Maxwell worries that the U.S. government may be underestimating the importance of North Korea’s activities in Syria. “We should certainly be observing for and preventing the North Korean military in Syria from learning lessons,” he said. “Unfortunately, the way we think from a national security perspective, we think geographically, maybe regionally.”
There’s also the ominous assassination of Kim Jong-un’s half-brother in a Malaysian airport last February using VX nerve agent. “The fact that the North used VX—that is a pretty significant event,” said Koblentz. “Because that confirmed not only that the North has chemical weapons, but that they have one of the most advanced type of chemical weapons.”
There are limits to the reach of North Korea’s chemical program. While long-range missiles could theoretically be tipped with toxins, the payload would have to be very small for the projectiles to make it to the mainland United States, Hawaii, Guam, or even nearby Japan. That likely limits the large-scale use of chemical munitions to the Korean peninsula. Experts also say that U.S. and South Korean forces are well-trained and equipped for chemical strikes, and would fight through the onslaught and secure or destroy the North’s chemical stockpiles with all due haste.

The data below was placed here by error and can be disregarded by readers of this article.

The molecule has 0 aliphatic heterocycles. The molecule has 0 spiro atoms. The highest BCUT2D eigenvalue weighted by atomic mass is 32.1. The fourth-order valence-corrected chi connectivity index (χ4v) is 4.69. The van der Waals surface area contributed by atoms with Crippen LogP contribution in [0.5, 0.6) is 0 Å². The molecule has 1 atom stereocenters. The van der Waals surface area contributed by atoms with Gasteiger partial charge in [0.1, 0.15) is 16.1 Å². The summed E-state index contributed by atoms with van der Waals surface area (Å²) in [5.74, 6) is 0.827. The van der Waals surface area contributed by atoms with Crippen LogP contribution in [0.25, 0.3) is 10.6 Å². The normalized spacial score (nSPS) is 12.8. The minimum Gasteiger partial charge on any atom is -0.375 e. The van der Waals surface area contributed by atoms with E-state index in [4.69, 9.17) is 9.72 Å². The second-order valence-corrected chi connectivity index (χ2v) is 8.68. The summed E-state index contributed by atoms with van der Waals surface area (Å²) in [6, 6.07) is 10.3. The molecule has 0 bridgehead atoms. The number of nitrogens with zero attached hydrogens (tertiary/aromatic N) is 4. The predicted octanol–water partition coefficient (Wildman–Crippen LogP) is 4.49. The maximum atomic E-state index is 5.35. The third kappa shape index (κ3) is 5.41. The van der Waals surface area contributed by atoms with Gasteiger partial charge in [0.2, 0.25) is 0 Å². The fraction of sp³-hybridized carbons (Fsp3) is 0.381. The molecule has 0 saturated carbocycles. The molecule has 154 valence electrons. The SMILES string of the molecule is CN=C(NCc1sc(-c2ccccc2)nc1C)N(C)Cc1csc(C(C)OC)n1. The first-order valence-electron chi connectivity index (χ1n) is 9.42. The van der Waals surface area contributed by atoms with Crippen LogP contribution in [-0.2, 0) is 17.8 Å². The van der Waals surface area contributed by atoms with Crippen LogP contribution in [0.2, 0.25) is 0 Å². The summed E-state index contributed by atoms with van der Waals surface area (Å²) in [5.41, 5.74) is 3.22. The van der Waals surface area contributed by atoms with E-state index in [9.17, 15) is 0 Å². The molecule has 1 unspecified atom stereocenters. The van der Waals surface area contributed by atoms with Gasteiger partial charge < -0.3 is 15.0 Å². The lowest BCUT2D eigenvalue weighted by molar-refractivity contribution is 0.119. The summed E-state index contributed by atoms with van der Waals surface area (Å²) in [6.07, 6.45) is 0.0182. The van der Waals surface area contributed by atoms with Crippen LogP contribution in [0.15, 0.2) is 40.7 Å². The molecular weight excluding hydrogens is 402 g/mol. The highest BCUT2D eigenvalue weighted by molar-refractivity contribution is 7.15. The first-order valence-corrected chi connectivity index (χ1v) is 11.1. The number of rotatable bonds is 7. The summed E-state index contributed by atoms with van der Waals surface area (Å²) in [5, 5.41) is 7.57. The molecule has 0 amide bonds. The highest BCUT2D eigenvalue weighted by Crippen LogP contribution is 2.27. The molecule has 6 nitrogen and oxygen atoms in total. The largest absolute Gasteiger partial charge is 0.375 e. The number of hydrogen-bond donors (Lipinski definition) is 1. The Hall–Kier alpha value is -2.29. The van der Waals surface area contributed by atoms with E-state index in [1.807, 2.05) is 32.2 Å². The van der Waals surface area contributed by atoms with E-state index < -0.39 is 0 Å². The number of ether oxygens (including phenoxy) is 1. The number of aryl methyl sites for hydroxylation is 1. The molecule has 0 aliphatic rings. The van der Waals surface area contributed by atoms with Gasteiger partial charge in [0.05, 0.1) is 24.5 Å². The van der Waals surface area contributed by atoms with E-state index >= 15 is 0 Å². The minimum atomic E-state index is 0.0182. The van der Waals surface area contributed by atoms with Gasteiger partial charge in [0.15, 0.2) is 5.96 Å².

But that’s small comfort for South Korean civilians, thousands of whom would be expected to die painful, toxin-induced deaths in the event of hostilities between the United States and North Korea. While U.S. Patriot missile batteries and the newly deployed Terminal High Altitude Area Defense (THAAD) system are expected to ward off at least some of the missile attacks launched into the South, they’ll do nothing to prevent thousands of shells and rockets—both conventional and chemical-tipped—from raining down on Seoul in the conflict’s opening days.
“We have to keep in mind that we will see a scale of death and destruction in the South that we have not seen since the armistice in 1953,” Maxwell said.